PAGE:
Scotland: The trailblazers behind women’s national game

Rose Reilly and Julie Fleeting have both been inducted into the Scottish Football Hall of Fame

The summer of 2019 will be remembered as the moment Scottish women’s football achieved global recognition.

Shelley Kerr’s Scotland squad qualified for their first World Cup, two years after their first major tournament appearance at the European Championship.

Last summer’s finals in France ultimately ended in heartache as a gut-wrenching draw with Argentina denied them a place in the knockout stages but, nevertheless, it was seen as the pinnacle of the national team’s achievements to be mixing it with the world’s best.

However, there are many whose dedication, perseverance and talent laid the foundations. Women whose sacrifices for years had gone largely unrecognised and appreciated in the shadow of the men’s game.

In the latest instalment of our National Treasures series, BBC Scotland looks at five players whose contribution changed the face of women’s football north of the border.

Helen Matthews Graham

Most will not have heard of the Montrose native who set up the UK’s very first women’s football team at the age of 23.

The goalkeeper was a suffragette and campaigner for women’s rights in Victorian times, when players often had to gather in secret on makeshift pitches using hidden identities. They dressed in blouses and bloomers.

But Graham’s mark in the history books is perhaps not as prominent after two games with England in 1881 went awry. Newspapers reports described the opposing sides in the first match at Easter Road on 9 May as “very smartly dressed”, adding the “Scotch team wore blue jerseys, white knickerbockers, red stockings, a red belt, high-heeled boots and blue and white cowl”.

After beating the English – led by Nettie Honeyball – “Mrs Graham’s XI” were summoned for a rematch a fortnight later at Glasgow’s Shawfield but chaos ensued, with hundreds of fans invading the pitch and the players and officials having to flee.

Graham moved down south after the game in Scotland was banned.

Rose Reilly

Scotland’s First Minister Nicola Sturgeon presents Rose Reilly with a Scotland cap in 2019

A story fit for the big screen. In the 1970s, the teenager from Stewarton in Ayrshire was attracting attention for her goalscoring – but opportunities to make a living in the game as a women did not exist. So Reilly left her homeland aged 17 for French side Reims.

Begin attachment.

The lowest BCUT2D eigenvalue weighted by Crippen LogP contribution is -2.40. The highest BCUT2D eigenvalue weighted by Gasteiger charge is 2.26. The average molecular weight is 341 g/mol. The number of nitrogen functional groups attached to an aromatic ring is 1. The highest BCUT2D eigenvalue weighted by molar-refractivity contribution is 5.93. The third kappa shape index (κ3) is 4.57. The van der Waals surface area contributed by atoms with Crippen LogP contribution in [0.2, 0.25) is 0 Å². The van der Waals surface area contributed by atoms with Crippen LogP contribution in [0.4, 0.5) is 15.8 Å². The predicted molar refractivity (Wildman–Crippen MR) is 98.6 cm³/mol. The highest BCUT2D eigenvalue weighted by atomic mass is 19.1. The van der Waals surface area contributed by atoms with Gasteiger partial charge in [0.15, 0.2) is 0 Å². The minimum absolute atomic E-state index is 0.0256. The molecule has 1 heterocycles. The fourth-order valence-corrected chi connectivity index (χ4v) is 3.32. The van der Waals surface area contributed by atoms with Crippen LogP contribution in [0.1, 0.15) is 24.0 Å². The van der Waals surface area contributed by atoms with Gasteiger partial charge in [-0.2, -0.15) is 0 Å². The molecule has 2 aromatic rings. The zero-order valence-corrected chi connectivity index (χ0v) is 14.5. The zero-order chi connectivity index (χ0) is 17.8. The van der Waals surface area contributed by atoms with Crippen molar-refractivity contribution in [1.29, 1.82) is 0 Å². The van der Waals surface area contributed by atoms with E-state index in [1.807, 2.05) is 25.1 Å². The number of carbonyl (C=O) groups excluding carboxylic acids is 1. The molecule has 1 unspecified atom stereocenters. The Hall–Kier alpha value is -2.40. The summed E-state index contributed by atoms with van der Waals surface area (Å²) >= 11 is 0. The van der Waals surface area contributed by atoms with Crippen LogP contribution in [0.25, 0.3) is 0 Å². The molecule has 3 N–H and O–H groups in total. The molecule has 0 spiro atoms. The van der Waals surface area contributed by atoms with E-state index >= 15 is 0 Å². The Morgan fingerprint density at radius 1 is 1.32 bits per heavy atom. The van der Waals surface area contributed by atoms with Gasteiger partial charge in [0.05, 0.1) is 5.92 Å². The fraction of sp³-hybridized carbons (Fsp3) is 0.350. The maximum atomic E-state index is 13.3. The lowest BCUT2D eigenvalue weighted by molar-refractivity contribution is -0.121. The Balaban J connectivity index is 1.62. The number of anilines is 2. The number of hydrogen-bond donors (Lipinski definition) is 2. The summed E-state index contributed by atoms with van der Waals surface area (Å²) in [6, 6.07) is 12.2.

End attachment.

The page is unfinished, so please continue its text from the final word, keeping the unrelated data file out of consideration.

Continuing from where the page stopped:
There, she caught the eye of scouts and was signed by AC Milan, who she helped win every accolade available. The striker played for nine Italian clubs over 20 years, winning eight Scudetti and four Italian Cups.

A star in her adopted nation, and banned for life from playing for her own, Reilly captained Italy to the unofficial Women’s World Cup in 1984 and was named world player of the year.

She became the first woman to earn a place in the Scottish Football Hall of Fame and in 2019 the Scottish FA belatedly made moves to acknowledge her contribution, awarding her the 10 caps she had earned in a Scotland jersey.

Edna Neillis

Edna Neillis, third from left, scores for Scotland in 1974

Neillis died, aged 62, a year before the 2017 Euros, so did not get to see the culmination to what her generation had set in motion.

A talented, technical right winger from Ruchazie in Glasgow’s east end caught the eye of Celtic boss Jock Stein, and was often compared to Jimmy Johnstone with her talent and mop of red curls.

Along with Reilly, Neillis was part of the first official women’s match against England in November 1972 after a 50-year ban on women playing on league grounds was lifted.

The two played together at both Reims and AC Milan, scoring all three goals between them in the 1975 Serie A title decider before going on to add the cup. Neillis won the latter twice more with Gorgonzola before retiring in 1990.

Anna Signeul

The Swede’s 12-year tenure as Scotland manager ended after Euros 2017. As midfielder in her younger days, she started coaching at 21 and would replace Vera Pauw as Scotland head coach in 2005.

Signeul – who oversaw 164 games – also coached centre-back Kerr towards the end of her Scotland playing career, as well as the likes of Scotland’s most capped player Gemma Fay, and Olympians Kim Little and Ifeoma Dieke.

She is now coaching Scotland’s upcoming Euro 2022 qualifying opponents Finland.

Julie Fleeting

Julie Fleeting scored 116 goals in 121 appearances for her country

With 116 goals in 121 caps and eight years as captain, Fleeting is Scotland’s all-time top goalscorer.

Starting her journey at Ayr United Ladies, the striker became the first Scot to sign professionally in America after being recruited by San Diego Spirit.

After two seasons in California, she also featured for Ross County, Icelandic side Valur and Celtic. But she is best remembered for her eight glory-filled years with Arsenal Ladies, for whom she netted 300 times and won the FA WSL, seven FA Women’s Premier League titles, five FA Women’s Cups, three FA Women’s Premier League Cups and the Uefa Women’s Cup.

At one point, the PE teacher was spending her weekends driving from her job in Inverness to London for Arsenal matches. The mother-of-three also made trips abroad to represent Scotland with a baby in tow.

The Scottish Hall of Fame inductee finished her career alongside her fellow Scotland stalwarts Leanne Ross and Joanne Love at Glasgow City and is a now a regular football pundit on BBC Scotland.

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